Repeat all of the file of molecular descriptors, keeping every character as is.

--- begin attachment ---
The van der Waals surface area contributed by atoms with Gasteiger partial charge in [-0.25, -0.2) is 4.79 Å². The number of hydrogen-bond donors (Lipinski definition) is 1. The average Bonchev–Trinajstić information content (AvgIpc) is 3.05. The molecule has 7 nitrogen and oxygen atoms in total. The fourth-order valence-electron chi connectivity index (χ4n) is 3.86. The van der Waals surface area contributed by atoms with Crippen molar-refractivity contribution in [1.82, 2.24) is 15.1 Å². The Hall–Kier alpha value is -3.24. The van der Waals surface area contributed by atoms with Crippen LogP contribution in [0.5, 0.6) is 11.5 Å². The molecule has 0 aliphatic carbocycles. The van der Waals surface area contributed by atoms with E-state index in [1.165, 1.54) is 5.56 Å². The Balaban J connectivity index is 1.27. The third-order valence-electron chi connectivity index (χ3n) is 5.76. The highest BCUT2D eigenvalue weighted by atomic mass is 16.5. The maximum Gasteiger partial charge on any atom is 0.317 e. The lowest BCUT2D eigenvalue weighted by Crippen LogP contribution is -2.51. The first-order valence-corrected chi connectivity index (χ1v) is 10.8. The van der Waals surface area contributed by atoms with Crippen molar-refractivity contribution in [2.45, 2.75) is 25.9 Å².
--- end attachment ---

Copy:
The van der Waals surface area contributed by atoms with Gasteiger partial charge in [-0.25, -0.2) is 4.79 Å². The number of hydrogen-bond donors (Lipinski definition) is 1. The average Bonchev–Trinajstić information content (AvgIpc) is 3.05. The molecule has 7 nitrogen and oxygen atoms in total. The fourth-order valence-electron chi connectivity index (χ4n) is 3.86. The van der Waals surface area contributed by atoms with Crippen molar-refractivity contribution in [1.82, 2.24) is 15.1 Å². The Hall–Kier alpha value is -3.24. The van der Waals surface area contributed by atoms with Crippen LogP contribution in [0.5, 0.6) is 11.5 Å². The molecule has 0 aliphatic carbocycles. The van der Waals surface area contributed by atoms with E-state index in [1.165, 1.54) is 5.56 Å². The Balaban J connectivity index is 1.27. The third-order valence-electron chi connectivity index (χ3n) is 5.76. The highest BCUT2D eigenvalue weighted by atomic mass is 16.5. The maximum Gasteiger partial charge on any atom is 0.317 e. The lowest BCUT2D eigenvalue weighted by Crippen LogP contribution is -2.51. The first-order valence-corrected chi connectivity index (χ1v) is 10.8. The van der Waals surface area contributed by atoms with Crippen molar-refractivity contribution in [2.45, 2.75) is 25.9 Å².